DIABETES WA is highlighting the need for better stress management for people who live with diabetes.
Type 1 and type 2 diabetes affect over a million Australians and the number of people diagnosed with type 2 diabetes is expected to triple in just over ten years.
Results from the Diabetes MILES Study, released in May by Diabetes Australia, indicate that about one in four people with diabetes experience clinical levels of depression.
The study, which examined over 3300 Australians with diabetes, found that adults with type 2 insulin-treated diabetes experience the highest levels of depression and anxiety with 35 per cent experiencing moderate to severe depressive symptoms.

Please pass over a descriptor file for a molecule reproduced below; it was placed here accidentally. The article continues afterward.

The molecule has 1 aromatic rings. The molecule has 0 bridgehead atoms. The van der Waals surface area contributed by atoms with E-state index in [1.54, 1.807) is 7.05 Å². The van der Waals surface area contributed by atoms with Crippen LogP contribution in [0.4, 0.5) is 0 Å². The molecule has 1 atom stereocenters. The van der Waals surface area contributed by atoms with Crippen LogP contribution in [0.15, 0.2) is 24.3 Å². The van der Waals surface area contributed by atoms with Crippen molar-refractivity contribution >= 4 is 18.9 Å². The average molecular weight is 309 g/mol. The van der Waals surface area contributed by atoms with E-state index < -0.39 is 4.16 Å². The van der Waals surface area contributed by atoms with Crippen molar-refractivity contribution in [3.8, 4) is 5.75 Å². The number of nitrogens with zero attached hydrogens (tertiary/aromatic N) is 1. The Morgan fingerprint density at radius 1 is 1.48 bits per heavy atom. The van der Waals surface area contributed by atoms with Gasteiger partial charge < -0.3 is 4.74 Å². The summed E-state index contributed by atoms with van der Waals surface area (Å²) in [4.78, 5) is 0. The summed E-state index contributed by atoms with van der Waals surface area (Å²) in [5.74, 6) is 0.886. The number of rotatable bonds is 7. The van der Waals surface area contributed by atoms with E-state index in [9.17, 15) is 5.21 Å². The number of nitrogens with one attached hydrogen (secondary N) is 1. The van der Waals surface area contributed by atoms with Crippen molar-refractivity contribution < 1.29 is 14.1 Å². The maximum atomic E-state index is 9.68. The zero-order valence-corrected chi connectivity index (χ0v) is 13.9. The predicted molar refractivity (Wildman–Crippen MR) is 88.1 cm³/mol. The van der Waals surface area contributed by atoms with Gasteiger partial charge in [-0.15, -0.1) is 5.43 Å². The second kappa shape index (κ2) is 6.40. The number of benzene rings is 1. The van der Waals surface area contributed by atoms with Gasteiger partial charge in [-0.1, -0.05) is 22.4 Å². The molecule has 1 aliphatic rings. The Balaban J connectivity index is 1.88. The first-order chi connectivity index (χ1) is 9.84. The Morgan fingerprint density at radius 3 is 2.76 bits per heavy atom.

Severe diabetes-related distress is more common in adults with type 1 diabetes, with 28 per cent experiencing signs of severe distress.
The Australian Centre for Behavioural Research in Diabetes foundation director Professor Jane Speight, who conducted the study, says people with type 1 diabetes were more likely to feel distressed because they had lived with the condition for much longer and the demands of managing their condition, which involved daily injections and blood checks, were exhausting.
“There is no holiday from type 1 diabetes,” Prof Speight says.
“Prof Speight says fluctuating blood glucose levels induced by stress could lead to severe hypoglycaemia in the short-term and other serious long-term complications....